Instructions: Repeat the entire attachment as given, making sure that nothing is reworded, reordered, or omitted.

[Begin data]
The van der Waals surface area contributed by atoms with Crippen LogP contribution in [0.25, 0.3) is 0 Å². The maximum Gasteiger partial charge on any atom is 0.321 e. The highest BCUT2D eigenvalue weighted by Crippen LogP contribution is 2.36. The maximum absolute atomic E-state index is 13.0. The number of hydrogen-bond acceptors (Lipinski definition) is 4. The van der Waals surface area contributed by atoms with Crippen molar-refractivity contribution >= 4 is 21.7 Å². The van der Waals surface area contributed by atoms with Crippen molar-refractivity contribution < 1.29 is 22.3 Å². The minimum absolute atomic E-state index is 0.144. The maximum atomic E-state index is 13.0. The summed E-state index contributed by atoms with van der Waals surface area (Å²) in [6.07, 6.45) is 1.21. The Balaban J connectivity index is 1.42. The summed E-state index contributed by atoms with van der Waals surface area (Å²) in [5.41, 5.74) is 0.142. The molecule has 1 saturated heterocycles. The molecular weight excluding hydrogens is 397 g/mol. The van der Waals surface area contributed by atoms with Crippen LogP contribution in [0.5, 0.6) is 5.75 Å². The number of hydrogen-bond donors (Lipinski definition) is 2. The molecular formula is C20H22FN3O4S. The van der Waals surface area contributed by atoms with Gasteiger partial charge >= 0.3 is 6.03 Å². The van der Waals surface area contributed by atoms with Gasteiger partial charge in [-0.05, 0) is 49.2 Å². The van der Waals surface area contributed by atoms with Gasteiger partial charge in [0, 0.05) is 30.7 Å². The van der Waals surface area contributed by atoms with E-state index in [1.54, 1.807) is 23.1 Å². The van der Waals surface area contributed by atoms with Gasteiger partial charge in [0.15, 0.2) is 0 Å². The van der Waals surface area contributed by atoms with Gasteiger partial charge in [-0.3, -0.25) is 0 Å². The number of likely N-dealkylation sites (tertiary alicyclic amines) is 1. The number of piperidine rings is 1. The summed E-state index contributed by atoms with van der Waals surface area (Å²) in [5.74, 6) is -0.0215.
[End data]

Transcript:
The van der Waals surface area contributed by atoms with Crippen LogP contribution in [0.25, 0.3) is 0 Å². The maximum Gasteiger partial charge on any atom is 0.321 e. The highest BCUT2D eigenvalue weighted by Crippen LogP contribution is 2.36. The maximum absolute atomic E-state index is 13.0. The number of hydrogen-bond acceptors (Lipinski definition) is 4. The van der Waals surface area contributed by atoms with Crippen molar-refractivity contribution >= 4 is 21.7 Å². The van der Waals surface area contributed by atoms with Crippen molar-refractivity contribution < 1.29 is 22.3 Å². The minimum absolute atomic E-state index is 0.144. The maximum atomic E-state index is 13.0. The summed E-state index contributed by atoms with van der Waals surface area (Å²) in [6.07, 6.45) is 1.21. The Balaban J connectivity index is 1.42. The summed E-state index contributed by atoms with van der Waals surface area (Å²) in [5.41, 5.74) is 0.142. The molecule has 1 saturated heterocycles. The molecular weight excluding hydrogens is 397 g/mol. The van der Waals surface area contributed by atoms with Crippen LogP contribution in [0.5, 0.6) is 5.75 Å². The number of hydrogen-bond donors (Lipinski definition) is 2. The molecular formula is C20H22FN3O4S. The van der Waals surface area contributed by atoms with Gasteiger partial charge >= 0.3 is 6.03 Å². The van der Waals surface area contributed by atoms with Gasteiger partial charge in [-0.05, 0) is 49.2 Å². The van der Waals surface area contributed by atoms with Gasteiger partial charge in [0, 0.05) is 30.7 Å². The van der Waals surface area contributed by atoms with E-state index in [1.54, 1.807) is 23.1 Å². The van der Waals surface area contributed by atoms with Gasteiger partial charge in [0.15, 0.2) is 0 Å². The van der Waals surface area contributed by atoms with Gasteiger partial charge in [-0.3, -0.25) is 0 Å². The number of likely N-dealkylation sites (tertiary alicyclic amines) is 1. The number of piperidine rings is 1. The summed E-state index contributed by atoms with van der Waals surface area (Å²) in [5.74, 6) is -0.0215.